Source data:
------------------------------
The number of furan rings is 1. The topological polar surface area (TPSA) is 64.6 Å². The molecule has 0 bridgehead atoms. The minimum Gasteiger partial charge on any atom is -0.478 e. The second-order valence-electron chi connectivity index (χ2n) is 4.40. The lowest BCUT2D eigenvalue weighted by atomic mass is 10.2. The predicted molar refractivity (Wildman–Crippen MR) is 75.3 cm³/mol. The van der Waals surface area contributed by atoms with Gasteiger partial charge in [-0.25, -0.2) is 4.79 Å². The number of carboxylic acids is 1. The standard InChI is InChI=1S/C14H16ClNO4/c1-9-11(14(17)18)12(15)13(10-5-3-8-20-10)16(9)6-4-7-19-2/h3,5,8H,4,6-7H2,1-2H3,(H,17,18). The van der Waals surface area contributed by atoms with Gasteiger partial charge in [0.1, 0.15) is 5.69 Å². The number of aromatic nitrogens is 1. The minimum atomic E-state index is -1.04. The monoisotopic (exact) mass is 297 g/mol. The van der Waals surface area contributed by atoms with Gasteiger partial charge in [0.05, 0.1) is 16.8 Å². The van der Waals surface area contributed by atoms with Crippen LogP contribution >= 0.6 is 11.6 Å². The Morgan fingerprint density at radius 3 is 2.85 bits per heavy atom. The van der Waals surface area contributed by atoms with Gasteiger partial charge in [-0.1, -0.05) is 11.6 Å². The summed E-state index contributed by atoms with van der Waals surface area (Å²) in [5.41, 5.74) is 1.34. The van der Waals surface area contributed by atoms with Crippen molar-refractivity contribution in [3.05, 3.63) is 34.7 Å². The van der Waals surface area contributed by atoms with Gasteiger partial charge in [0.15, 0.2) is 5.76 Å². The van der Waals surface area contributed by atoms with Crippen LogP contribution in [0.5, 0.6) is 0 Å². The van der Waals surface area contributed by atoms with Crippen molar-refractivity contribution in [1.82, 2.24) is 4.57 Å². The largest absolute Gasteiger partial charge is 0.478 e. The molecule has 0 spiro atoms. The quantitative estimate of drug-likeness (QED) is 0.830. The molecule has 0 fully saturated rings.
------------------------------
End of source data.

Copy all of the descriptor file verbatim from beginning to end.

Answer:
The number of furan rings is 1. The topological polar surface area (TPSA) is 64.6 Å². The molecule has 0 bridgehead atoms. The minimum Gasteiger partial charge on any atom is -0.478 e. The second-order valence-electron chi connectivity index (χ2n) is 4.40. The lowest BCUT2D eigenvalue weighted by atomic mass is 10.2. The predicted molar refractivity (Wildman–Crippen MR) is 75.3 cm³/mol. The van der Waals surface area contributed by atoms with Gasteiger partial charge in [-0.25, -0.2) is 4.79 Å². The number of carboxylic acids is 1. The standard InChI is InChI=1S/C14H16ClNO4/c1-9-11(14(17)18)12(15)13(10-5-3-8-20-10)16(9)6-4-7-19-2/h3,5,8H,4,6-7H2,1-2H3,(H,17,18). The van der Waals surface area contributed by atoms with Gasteiger partial charge in [0.1, 0.15) is 5.69 Å². The number of aromatic nitrogens is 1. The minimum atomic E-state index is -1.04. The monoisotopic (exact) mass is 297 g/mol. The van der Waals surface area contributed by atoms with Gasteiger partial charge in [0.05, 0.1) is 16.8 Å². The van der Waals surface area contributed by atoms with Crippen LogP contribution >= 0.6 is 11.6 Å². The Morgan fingerprint density at radius 3 is 2.85 bits per heavy atom. The van der Waals surface area contributed by atoms with Gasteiger partial charge in [-0.1, -0.05) is 11.6 Å². The summed E-state index contributed by atoms with van der Waals surface area (Å²) in [5.41, 5.74) is 1.34. The van der Waals surface area contributed by atoms with Crippen molar-refractivity contribution in [3.05, 3.63) is 34.7 Å². The van der Waals surface area contributed by atoms with Gasteiger partial charge in [0.15, 0.2) is 5.76 Å². The van der Waals surface area contributed by atoms with Crippen LogP contribution in [0.5, 0.6) is 0 Å². The van der Waals surface area contributed by atoms with Crippen molar-refractivity contribution in [1.82, 2.24) is 4.57 Å². The largest absolute Gasteiger partial charge is 0.478 e. The molecule has 0 spiro atoms. The quantitative estimate of drug-likeness (QED) is 0.830. The molecule has 0 fully saturated rings.